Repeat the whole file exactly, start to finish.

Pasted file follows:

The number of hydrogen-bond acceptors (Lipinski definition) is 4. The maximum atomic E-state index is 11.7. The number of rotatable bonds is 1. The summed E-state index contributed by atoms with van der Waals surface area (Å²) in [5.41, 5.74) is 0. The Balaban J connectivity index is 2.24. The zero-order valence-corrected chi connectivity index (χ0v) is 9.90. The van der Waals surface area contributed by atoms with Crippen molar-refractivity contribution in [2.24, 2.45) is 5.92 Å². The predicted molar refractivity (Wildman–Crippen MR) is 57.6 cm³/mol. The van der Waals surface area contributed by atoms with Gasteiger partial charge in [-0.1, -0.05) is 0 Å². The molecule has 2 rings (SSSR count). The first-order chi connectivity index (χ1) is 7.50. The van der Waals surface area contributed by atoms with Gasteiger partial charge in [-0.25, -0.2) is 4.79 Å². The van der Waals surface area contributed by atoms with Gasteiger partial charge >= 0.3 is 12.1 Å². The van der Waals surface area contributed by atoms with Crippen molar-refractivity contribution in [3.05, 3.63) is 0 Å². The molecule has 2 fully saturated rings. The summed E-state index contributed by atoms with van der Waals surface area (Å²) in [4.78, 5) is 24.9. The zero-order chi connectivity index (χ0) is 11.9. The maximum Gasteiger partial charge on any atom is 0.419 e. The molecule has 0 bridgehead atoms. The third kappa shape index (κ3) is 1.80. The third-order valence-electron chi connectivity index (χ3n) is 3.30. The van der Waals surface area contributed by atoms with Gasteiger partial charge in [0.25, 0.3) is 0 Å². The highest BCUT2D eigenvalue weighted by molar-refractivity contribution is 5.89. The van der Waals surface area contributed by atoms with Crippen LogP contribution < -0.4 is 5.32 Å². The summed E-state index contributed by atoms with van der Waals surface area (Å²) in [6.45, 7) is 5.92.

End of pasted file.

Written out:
The number of hydrogen-bond acceptors (Lipinski definition) is 4. The maximum atomic E-state index is 11.7. The number of rotatable bonds is 1. The summed E-state index contributed by atoms with van der Waals surface area (Å²) in [5.41, 5.74) is 0. The Balaban J connectivity index is 2.24. The zero-order valence-corrected chi connectivity index (χ0v) is 9.90. The van der Waals surface area contributed by atoms with Crippen molar-refractivity contribution in [2.24, 2.45) is 5.92 Å². The predicted molar refractivity (Wildman–Crippen MR) is 57.6 cm³/mol. The van der Waals surface area contributed by atoms with Gasteiger partial charge in [-0.1, -0.05) is 0 Å². The molecule has 2 rings (SSSR count). The first-order chi connectivity index (χ1) is 7.50. The van der Waals surface area contributed by atoms with Gasteiger partial charge in [-0.25, -0.2) is 4.79 Å². The van der Waals surface area contributed by atoms with Gasteiger partial charge >= 0.3 is 12.1 Å². The van der Waals surface area contributed by atoms with Crippen molar-refractivity contribution in [3.05, 3.63) is 0 Å². The molecule has 2 fully saturated rings. The summed E-state index contributed by atoms with van der Waals surface area (Å²) in [4.78, 5) is 24.9. The zero-order chi connectivity index (χ0) is 11.9. The maximum Gasteiger partial charge on any atom is 0.419 e. The molecule has 0 bridgehead atoms. The third kappa shape index (κ3) is 1.80. The third-order valence-electron chi connectivity index (χ3n) is 3.30. The van der Waals surface area contributed by atoms with Gasteiger partial charge in [0.25, 0.3) is 0 Å². The highest BCUT2D eigenvalue weighted by molar-refractivity contribution is 5.89. The van der Waals surface area contributed by atoms with Crippen LogP contribution < -0.4 is 5.32 Å². The summed E-state index contributed by atoms with van der Waals surface area (Å²) in [6.45, 7) is 5.92.